Judaism and Eating Disorders

Stop worrying, and meet me at the water cooler

In many offices, the hot topic of conversation is L'affaire Lewinsky. Not at the Connecticut Jewish Ledger.

All day long we bump into each other at the water cooler, but it's not to chat. We are too busy forcing down our eight glasses.

Do Jewish women struggle with weight issues more than other women? Jewish women and food, body, sexuality and appetites.On any given day, someone in our office is on a diet. (Most everyone that is, except for the men, who seem able to eat what they want.) The method varies - some are doing Weight Watchers, others, the no-carbohydrates plan, or the cabbage soup diet. I'm on a plan also, although the nutritionist I see would correct me and say, "You're not on a diet, you're just eating healthily." (He can say what he wants, but not having many fats and swearing off my beloved chocolate sounds like a diet to me.)

At this place where I am learning how to "eat healthily," I often run into Jewish women I know from all walks of life. "What's going on here?" I wondered. "Why are so many of us having to fight to shed pounds? Do Jewish women struggle with weight issues more than other women?"

In the spring edition of Lilith Magazine, there was an interesting article titled, "Why Jewish Girls Starve Themselves." The thrust of the piece was about the high rate of eating disorders among Jewish women, discussing how issues of food, body, sexuality and appetites are "used and confused in attempts to deal with interpersonal relationships, or to deal with pain" - including second- or third-generation Holocaust trauma. I don't know much about this psycho-speak, but I was intrigued by the title of the article.

The flip side of overeating is the obsession with being thin. Too often lately you hear of young girls who decline dessert or birthday cake, saying they are watching their weight. One 8-year-old girl was heard complaining her thighs were too fat. When I was her age, I'm not sure I knew where my thighs were.

We all have our excuses about how we ended up this way: When we were young, our grandparents constantly urged food on us; we had to clean our plates out of guilt for the "starving children in Africa;" it's in our genes - Jews don't drink, we like to eat.

My excuse has always been having two pregnancies close together and three operations in two years. I did try to fight the battle of the bulge. I bought the "Stop Kvetching and Start Stretching" exercise video. I bought the video starring Gilad, that handsome Israeli who leads aerobics classes at exotic locales in Hawaii. I have a Richard Simmons tape. But when my doctor said my stomach muscles were shot, that was just the excuse I needed. No pain, no gain they say? For me it was, yes pain, and yes complain. I simply stopped doing the situps, and voila! The pain went away.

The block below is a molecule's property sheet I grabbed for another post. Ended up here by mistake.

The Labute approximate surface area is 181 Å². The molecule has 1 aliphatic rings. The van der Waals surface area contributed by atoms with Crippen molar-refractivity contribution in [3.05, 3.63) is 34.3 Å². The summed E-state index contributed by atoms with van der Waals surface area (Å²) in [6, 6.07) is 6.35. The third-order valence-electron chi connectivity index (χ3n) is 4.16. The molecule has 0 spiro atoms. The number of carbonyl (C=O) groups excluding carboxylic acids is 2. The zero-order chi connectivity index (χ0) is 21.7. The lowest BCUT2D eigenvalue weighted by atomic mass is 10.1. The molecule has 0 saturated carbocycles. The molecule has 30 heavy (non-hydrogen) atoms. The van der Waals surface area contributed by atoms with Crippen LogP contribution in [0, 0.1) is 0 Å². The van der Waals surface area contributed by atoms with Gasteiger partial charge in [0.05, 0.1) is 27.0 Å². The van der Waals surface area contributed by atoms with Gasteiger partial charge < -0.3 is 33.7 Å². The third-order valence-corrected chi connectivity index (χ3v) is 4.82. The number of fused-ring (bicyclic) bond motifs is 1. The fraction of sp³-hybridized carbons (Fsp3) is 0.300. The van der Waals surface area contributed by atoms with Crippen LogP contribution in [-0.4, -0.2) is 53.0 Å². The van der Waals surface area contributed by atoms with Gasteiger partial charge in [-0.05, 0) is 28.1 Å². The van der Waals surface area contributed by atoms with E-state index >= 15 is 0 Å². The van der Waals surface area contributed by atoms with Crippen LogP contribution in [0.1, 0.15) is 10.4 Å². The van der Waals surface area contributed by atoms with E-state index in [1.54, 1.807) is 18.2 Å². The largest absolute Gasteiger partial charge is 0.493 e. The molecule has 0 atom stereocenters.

I looked to our Jewish texts for some guidance on shmirat haguf (guarding the body). Solomon wisely counseled, "He who guards his mouth and tongue guards himself from trouble" (Proverbs 21:23). In other words, one who refrains from gluttony and guards his tongue from speaking except for what is necessary, stays out of trouble. Good advice.

"It is advisable for one to accustom himself to have breakfast in the morning." This suggestion is from the Shulchan Aruch (Code of Jewish Law) under "rules concerning physical well-being." Our sages must have been right - every diet plan I've seen stresses the importance of eating a good breakfast. The Shulchan Aruch also says that it is best to omit one meal during the week, in order that the stomach may have a rest and its digestive power be strengthened. Not the advice my nutritionist would give - something to do with metabolism and storing energy - but it might be worth trying, nonetheless.

Although statistics indicate eating disorders are prevalent among Jewish women, there still is reason for optimism. The therapist who was interviewed in that Lilith article said Judaism is a potential cure for dysfunctional eating, what with our religion's "enormous potential for renewal." I do believe in teshuva - that we can turn, change and do better. If I fall down in my weight management from time to time, well, tomorrow is another day.

So, no guilt over that Hershey bar my son magnanimously offered up from the goodie bag he got today. Tomorrow, I'll be first in line at the water cooler, I swear.

Lisa S. Lenkiewicz is managing editor of the Connecticut Jewish Ledger in West Hartford.

next: The Diagnosis of Eating Disorders in Women of Color
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APA Reference
Tracy, N. (2008, December 26). Judaism and Eating Disorders, HealthyPlace. Retrieved on 2024, July 21 from

Last Updated: January 14, 2014

Medically reviewed by Harry Croft, MD

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